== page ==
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Local Anishinaabe lawyer seeks Liberal candidacy for upcoming provincial election

Naomi Sayers went from stripping for a living to representing clients in the courtroom. Now, she wants to become Liberal candidate for the Sault Ste. Marie riding
Garden River First Nation's Naomi Sayers is seeking the nod as Liberal candidate for the Sault Ste. Marie riding in the upcoming provincial election.

An Indigenous lawyer serving Sault Ste. Marie and area is looking to the public for support in her bid to run in the upcoming provincial election under the Ontario Liberal Party (OLP) banner.

Naomi Sayers, an Anishinaabe legal professional from Garden River First Nation who opened her own law practice locally about two years ago, is currently in the process of collecting the signatures required in order to be considered as a potential Liberal candidate for the Sault Ste. Marie riding. 

“I think it would be important for other young Indigenous people to see that it’s possible that you can put your name forward, and you can have similar experiences to mine,” said Sayers, speaking with SooToday Wednesday. “There’s really nothing that I have to lose besides a potential election. That’s okay with me — you don’t know unless you try.”

Sayers said her interest in politics can be traced back to her first attempt at voting as an 18-year-old living in Sault Ste. Marie, when she was told by volunteers at a voting station that she couldn’t vote in the city due to their assumption that she resided in Garden River. She was unaware of the fact that she had to bring her voting card, or a piece of identification that showed her address, in order to vote. 

While she doesn’t believe that incident was racially motivated, she feels it was a form of disenfranchisement because the volunteers made an assumption about who she was, where she lived, and where she could vote — all by how she looked.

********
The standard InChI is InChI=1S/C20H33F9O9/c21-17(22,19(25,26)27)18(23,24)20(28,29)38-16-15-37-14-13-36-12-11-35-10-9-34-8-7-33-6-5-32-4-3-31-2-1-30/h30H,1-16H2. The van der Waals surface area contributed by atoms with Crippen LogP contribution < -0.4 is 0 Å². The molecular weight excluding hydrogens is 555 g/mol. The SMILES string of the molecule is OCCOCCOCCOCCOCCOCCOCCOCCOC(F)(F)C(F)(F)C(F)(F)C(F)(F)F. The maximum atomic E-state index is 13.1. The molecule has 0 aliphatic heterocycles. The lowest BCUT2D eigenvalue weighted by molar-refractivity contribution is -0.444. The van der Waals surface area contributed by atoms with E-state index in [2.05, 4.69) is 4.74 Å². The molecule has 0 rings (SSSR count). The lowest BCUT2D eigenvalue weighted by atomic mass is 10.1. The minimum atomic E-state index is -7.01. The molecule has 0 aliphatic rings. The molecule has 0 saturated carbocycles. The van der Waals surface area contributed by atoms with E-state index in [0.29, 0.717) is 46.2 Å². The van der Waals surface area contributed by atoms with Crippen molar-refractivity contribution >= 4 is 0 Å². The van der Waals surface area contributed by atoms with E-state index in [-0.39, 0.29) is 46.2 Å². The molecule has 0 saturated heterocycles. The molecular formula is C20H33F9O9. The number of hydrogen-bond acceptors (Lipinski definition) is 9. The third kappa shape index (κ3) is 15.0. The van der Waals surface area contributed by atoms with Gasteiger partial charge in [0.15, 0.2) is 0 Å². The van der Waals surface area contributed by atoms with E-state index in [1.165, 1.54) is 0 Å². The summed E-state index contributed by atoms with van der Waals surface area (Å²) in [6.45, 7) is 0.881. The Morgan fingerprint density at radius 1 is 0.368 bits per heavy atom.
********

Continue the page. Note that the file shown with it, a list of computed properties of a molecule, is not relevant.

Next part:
While Sayers is aware of some of the Liberal actions that have negatively impacted Indigenous Peoples in recent memory — SooToday asked her about the Liberal government’s efforts to withhold residential school documents and to appeal a 2016 Canadian Human Rights Tribunal ruling that First Nations children were harmed by underfunding of child welfare — she said those actions were taken by the Liberal government at the federal level, not by the OLP at the provincial level. 

“They have not had a great past with Indigenous folks, but I think that’s the same for almost any party,” said Sayers. “What I like about the Liberal Party, they’re about these ideas about diversity and inclusion, and just encouraging participation.”  

So far, Sayers has managed to obtain the signatures of seven supporters since revealing her political aspirations on social media Tuesday. The OLP requires at least 25 signatures of either new or current party members in order to complete the nomination package.

Sayers hopes to have the nomination package submitted by the end of next week. 

“If I don’t get these 25 signatures, I’m basically cut off right there,” she said. 

Prior to becoming a barrister-solicitor, Sayers worked as an exotic dancer for a number of years. She told SooToday that she has never shied away from that fact, and has even featured a photo of herself from back in her dancing days on social media

As a lawyer, Sayers would successfully fight in court to protect the identities of strippers fighting what they said was unfair and discriminatory treatment under Ontario's COVID-19 restrictions during the pandemic.  

The former stripper-turned-lawyer acknowledged that not everyone will accept her past.  

“This is something I can’t shy away from, and it is what it is. It’s out there, and it’s part of destigmatization — and you can quote that,” she said. 

Those interested in providing nomination signatures can contact Sayers by phone or text at (705) 230-0712 or via email at